“I heard the meeting didn’t go well last night. Was the 5th grade teacher drunk?”
“Susan’s mom went out on a date with Tracy’s ex. Can you believe that?”
“Did you hear William got suspended? Do his parents even know he’s a bad kid?”
I used to be a magnet for gossip at the school, for no other reason than I had three kids there and knew just about everybody. After getting caught in the middle of too many icky situations, and feeling two-faced with more than one friend, I put up an imaginary shield that said tell someone else.
I wish I could say that made me a virtuous person and I no longer engage in criticizing others behind their back, but I can’t. It’s almost as if women are inherently drawn to gossip when given the opportunity to sit together and talk, with no other purpose than to “catch up.” Somewhere in the discussion, opinions are given about people not in attendance, who can’t defend their perceived shortcomings.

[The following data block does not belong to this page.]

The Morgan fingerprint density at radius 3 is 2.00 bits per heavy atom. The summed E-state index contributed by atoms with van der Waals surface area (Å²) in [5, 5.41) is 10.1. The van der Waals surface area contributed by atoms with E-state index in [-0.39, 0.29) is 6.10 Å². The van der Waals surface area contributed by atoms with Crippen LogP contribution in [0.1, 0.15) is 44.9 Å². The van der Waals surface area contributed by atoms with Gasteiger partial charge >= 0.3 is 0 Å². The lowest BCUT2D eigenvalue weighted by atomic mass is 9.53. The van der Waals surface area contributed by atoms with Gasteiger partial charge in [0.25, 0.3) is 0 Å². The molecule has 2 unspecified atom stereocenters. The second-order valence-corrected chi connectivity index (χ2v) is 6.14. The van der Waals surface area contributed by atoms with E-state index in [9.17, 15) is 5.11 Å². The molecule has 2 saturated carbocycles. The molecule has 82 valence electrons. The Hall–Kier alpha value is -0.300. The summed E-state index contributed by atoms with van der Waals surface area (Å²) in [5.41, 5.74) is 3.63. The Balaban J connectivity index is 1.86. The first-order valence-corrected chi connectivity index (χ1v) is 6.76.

A basic psychology class teaches us that we gossip in order to make ourselves look better. By tearing someone else down, we build ourselves up. Unfortunately, to the mature, gracious individual, we’re only showing how small and petty we are. As I’ve gotten older, I’ve come to recognize more and more the ugliness of gossip and the trouble it can cause. I also hate the way I feel after. It’s as if there’s a dusty, cruel layer of dirt covering my skin. If I could only take a shower and wash it all off.
Occasionally, I’m honest enough to imagine that others might gossip about me. They may even tell lies I can’t disavow. It’s uncomfortable, and I wonder what it says about me that I partake in it too often. Taking that long shower would be a much better use of my time.